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Pokémon: The Return of Meat Culture
Last year, McDonald’s and Pokémon came together to celebrate the 25th anniversary of the Pokémon franchise with a Happy Meal promotion. Featuring four collectible Pokémon cards, each Happy Meal was pure temptation to adults and vegans alike. Collectors lost their minds, mass-purchasing meals, tossing the foods, and streaming their card pulls on Twitch. If I wanted my own chance at the cards, I’d have to toss the very vegan-unfriendly food or pay an eBay scalper. Luckily, my mom reads the news and eats chicken nuggets, and I ended up with two packs of cards. Meat Culture had taken a critical hit, but the story wasn’t over…
Adam Cecil has turned vegan in an attempt to rescue his health and planet Earth from the clutches of the vile gangster Capitalism.
Little does Adam know that MEAT CULTURE has secretly begun construction on a new Happy Meal toy item even more powerful than the first dreaded Pokémon Card promotion.
When completed, this ultimate weapon will spell certain doom for the small band of vegans struggling to restore freedom to cows…
How could Meat Culture top last year’s incredibly successful Pokémon card promotion? How about with “Match Battle,” a special Pokémon card game where “coin flipping, spinning, and fun with numbers,” as the official press release sells it? Could any Pokémon fan truly resist fun with numbers? Isn’t that what Pokémon’s all about?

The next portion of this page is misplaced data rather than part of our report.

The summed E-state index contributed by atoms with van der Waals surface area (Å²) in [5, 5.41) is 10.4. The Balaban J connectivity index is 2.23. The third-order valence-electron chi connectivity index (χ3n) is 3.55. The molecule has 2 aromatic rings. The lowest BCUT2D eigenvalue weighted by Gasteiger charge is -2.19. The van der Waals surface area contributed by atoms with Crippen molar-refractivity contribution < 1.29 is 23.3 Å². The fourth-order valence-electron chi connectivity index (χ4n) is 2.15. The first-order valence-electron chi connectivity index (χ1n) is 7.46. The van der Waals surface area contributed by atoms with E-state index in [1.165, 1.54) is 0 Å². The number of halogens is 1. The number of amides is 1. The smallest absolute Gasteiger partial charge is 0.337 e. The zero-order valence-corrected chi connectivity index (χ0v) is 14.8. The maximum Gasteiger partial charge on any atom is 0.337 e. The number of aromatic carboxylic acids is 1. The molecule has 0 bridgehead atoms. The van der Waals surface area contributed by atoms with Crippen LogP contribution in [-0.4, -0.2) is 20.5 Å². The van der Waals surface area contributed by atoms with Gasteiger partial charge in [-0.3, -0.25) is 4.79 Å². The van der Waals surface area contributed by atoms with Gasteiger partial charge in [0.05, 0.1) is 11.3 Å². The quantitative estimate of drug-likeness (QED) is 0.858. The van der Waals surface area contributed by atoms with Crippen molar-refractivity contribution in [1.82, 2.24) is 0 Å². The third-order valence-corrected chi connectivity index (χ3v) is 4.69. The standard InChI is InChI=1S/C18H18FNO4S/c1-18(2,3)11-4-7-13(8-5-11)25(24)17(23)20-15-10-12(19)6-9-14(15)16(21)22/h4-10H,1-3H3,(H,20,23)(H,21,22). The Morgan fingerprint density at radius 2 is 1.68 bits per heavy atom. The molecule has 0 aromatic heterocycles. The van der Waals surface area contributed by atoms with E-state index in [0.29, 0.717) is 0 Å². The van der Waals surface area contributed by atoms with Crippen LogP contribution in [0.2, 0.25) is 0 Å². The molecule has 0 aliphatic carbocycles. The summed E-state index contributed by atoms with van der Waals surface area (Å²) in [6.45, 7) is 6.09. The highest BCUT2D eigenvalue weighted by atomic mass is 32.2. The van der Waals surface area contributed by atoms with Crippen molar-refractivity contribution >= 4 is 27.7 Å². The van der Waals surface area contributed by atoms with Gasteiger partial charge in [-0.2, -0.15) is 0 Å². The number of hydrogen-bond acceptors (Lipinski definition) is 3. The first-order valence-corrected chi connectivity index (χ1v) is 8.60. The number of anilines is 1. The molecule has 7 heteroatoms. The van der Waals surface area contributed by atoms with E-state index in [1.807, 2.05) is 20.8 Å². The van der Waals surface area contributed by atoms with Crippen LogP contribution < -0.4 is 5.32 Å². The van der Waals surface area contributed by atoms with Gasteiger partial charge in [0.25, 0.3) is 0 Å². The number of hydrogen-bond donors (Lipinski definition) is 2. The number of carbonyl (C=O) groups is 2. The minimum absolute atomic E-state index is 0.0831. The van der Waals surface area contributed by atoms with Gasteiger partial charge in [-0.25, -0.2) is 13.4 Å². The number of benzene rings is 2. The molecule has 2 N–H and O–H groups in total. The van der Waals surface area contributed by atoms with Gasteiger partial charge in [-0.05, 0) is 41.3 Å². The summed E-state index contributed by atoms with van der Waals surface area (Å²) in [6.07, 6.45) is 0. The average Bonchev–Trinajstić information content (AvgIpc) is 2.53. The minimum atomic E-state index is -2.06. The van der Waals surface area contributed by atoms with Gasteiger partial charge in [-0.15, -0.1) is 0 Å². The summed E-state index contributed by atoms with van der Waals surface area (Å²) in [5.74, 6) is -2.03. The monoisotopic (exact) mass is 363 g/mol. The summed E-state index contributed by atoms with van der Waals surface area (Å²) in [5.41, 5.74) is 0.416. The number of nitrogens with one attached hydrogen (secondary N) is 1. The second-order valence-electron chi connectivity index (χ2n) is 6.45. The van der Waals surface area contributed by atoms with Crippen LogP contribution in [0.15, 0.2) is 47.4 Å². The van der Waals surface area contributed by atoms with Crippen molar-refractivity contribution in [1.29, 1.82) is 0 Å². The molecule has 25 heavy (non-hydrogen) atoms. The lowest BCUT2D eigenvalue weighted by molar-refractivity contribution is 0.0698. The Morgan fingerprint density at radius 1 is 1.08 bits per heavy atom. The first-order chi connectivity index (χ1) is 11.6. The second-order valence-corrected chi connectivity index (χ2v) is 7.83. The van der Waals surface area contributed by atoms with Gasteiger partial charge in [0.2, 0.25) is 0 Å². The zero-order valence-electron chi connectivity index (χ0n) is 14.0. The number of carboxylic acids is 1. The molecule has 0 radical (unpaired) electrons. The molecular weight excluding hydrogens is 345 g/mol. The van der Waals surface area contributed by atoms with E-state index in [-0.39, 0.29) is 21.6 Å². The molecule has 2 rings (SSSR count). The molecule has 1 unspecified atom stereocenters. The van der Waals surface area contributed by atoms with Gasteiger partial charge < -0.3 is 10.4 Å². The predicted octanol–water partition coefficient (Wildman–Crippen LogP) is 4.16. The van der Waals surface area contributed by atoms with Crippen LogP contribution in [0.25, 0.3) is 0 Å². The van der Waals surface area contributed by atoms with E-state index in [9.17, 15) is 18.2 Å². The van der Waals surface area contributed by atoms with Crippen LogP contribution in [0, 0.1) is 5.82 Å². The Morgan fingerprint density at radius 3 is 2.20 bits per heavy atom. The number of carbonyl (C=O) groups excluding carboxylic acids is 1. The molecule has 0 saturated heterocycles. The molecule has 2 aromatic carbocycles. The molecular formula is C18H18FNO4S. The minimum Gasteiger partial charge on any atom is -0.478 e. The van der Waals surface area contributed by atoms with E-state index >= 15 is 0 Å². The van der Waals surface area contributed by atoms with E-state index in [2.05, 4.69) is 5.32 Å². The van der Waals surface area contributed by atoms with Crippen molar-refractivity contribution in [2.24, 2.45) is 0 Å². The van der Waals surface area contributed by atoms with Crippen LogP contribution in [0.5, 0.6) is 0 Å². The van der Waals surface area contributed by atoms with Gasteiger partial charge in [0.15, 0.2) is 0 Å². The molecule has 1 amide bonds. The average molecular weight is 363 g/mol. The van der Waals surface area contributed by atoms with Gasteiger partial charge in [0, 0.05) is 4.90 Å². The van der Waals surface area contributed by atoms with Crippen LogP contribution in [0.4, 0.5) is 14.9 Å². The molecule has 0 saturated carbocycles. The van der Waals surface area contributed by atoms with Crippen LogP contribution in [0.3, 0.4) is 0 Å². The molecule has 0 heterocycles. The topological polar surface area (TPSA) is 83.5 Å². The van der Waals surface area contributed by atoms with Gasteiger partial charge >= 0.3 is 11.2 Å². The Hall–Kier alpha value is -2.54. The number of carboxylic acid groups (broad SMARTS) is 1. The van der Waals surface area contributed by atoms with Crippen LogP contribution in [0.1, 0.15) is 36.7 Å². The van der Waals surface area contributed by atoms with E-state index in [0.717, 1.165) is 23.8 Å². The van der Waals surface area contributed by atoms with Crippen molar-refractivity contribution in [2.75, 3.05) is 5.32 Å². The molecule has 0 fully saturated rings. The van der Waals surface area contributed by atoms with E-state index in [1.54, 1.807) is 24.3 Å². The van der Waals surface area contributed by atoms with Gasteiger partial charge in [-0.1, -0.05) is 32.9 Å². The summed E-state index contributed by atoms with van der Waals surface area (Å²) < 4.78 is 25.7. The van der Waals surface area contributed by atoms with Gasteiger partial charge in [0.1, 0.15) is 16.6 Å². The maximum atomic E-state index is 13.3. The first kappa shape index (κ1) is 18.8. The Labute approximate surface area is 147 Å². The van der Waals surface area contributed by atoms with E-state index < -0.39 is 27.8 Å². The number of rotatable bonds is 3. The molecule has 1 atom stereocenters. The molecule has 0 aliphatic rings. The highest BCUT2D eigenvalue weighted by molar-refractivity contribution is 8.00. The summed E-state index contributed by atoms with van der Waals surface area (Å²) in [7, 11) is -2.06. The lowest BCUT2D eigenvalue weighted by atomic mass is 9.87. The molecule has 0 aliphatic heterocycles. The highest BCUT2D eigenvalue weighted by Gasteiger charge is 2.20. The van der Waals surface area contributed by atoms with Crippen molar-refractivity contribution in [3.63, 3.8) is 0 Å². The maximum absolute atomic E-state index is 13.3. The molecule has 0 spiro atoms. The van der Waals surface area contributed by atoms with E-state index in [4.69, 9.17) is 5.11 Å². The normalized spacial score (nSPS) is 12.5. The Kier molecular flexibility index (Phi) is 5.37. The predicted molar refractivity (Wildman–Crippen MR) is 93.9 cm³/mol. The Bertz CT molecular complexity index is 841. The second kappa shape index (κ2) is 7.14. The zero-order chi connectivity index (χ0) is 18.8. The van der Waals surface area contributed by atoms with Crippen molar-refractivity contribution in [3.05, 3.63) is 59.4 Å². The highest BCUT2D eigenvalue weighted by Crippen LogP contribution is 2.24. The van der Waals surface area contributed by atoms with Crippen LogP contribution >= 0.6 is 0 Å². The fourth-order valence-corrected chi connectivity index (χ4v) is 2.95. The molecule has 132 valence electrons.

My mother with the ever-watchful eye was aware of the new promotion before I’d even caught a meat-drenched whiff of it. A plan was formed: Mrs. Cecil would not only visit McDonald’s to collect Pokémon cards, but would also review each Happy Meal meat option for Night Water. I, in turn, would immortalize her motherly sacrifices by creating content. It was a true win-win. Meat Culture wouldn’t know what hit it.
Happy Meal #1: Chicken Nuggets
The first Happy Meal procured was a classic chicken nugget meal with a twist: instead of the usual four nuggets, this meal came with six. “I only learned of the six nugget option with [my granddaughter],” Mrs. Cecil wrote to me. “A new option but I could only eat four because they were disgusting.” Unfortunately, the nuggets had cooled down to an almost inedible temperature on the ride home. She made a similar rookie mistake with the fries, which must be eaten hot.
In addition to the nuggets and fries, Mrs. Cecil received a little baggie of apple slices. “Looked disgusting but not too bad—crisper than expected.” To drink, she ordered a Sprite as a treat since she rarely drinks soda. On her receipt, she noticed a one cent surcharge for the soda.
Happy Meal #2: Cheeseburger
This time, Mrs. Cecil ate the fries on the way home. “Note that there are two fry containers,” she wrote along with the photo of the meal. “The person taking my order offered me the choice of apple slices or double fries. Like most kids, I took the double fries.”
The cheeseburger itself was noticeably smaller than an adult-sized order. “Not noticing the overwhelming salt taste that you get in the adult size,” Mrs. Cecil wrote, theorizing that it was because the burger was primarily composed of bun.
Happy Meal #3: Plain Burger
For her third and final Happy Meal, Mrs. Cecil ordered the plain burger, the least interesting of the three Happy Meal meat options. While she did eat the fries on the way home, she also ordered apple slices and a bottle of milk in an attempt to diversify her meal. “Ten cent upgrade to get milk,” she noted. “Really encouraging people to go healthy.”
Final Happy Meal Verdict
With all three meat options tasted, Mrs. Cecil delivered the following ranking:
She also delivered this verdict on my personal development:
“I thought searching for Happy Meal prizes might have ended when you got the last piece of Inspector Gadget twenty years ago.”
A story for another night, loyal readers. A story for another night.